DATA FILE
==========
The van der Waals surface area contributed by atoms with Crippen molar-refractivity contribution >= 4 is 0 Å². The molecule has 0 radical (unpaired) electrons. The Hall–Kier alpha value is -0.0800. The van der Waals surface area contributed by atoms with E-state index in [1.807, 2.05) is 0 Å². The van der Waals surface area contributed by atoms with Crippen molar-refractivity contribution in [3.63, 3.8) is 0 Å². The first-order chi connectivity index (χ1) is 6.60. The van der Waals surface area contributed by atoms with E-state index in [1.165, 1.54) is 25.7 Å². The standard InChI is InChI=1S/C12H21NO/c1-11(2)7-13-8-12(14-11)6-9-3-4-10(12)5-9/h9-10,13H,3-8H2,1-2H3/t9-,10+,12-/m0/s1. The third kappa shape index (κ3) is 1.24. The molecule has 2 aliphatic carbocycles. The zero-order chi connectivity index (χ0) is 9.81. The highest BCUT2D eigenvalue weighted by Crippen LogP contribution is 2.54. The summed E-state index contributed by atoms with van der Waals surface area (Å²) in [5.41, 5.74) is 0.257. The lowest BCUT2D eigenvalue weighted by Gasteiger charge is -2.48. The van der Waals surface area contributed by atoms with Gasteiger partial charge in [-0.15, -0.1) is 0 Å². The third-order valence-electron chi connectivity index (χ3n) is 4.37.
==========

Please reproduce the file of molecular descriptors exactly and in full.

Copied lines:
The van der Waals surface area contributed by atoms with Crippen molar-refractivity contribution >= 4 is 0 Å². The molecule has 0 radical (unpaired) electrons. The Hall–Kier alpha value is -0.0800. The van der Waals surface area contributed by atoms with E-state index in [1.807, 2.05) is 0 Å². The van der Waals surface area contributed by atoms with Crippen molar-refractivity contribution in [3.63, 3.8) is 0 Å². The first-order chi connectivity index (χ1) is 6.60. The van der Waals surface area contributed by atoms with E-state index in [1.165, 1.54) is 25.7 Å². The standard InChI is InChI=1S/C12H21NO/c1-11(2)7-13-8-12(14-11)6-9-3-4-10(12)5-9/h9-10,13H,3-8H2,1-2H3/t9-,10+,12-/m0/s1. The third kappa shape index (κ3) is 1.24. The molecule has 2 aliphatic carbocycles. The zero-order chi connectivity index (χ0) is 9.81. The highest BCUT2D eigenvalue weighted by Crippen LogP contribution is 2.54. The summed E-state index contributed by atoms with van der Waals surface area (Å²) in [5.41, 5.74) is 0.257. The lowest BCUT2D eigenvalue weighted by Gasteiger charge is -2.48. The van der Waals surface area contributed by atoms with Gasteiger partial charge in [-0.15, -0.1) is 0 Å². The third-order valence-electron chi connectivity index (χ3n) is 4.37.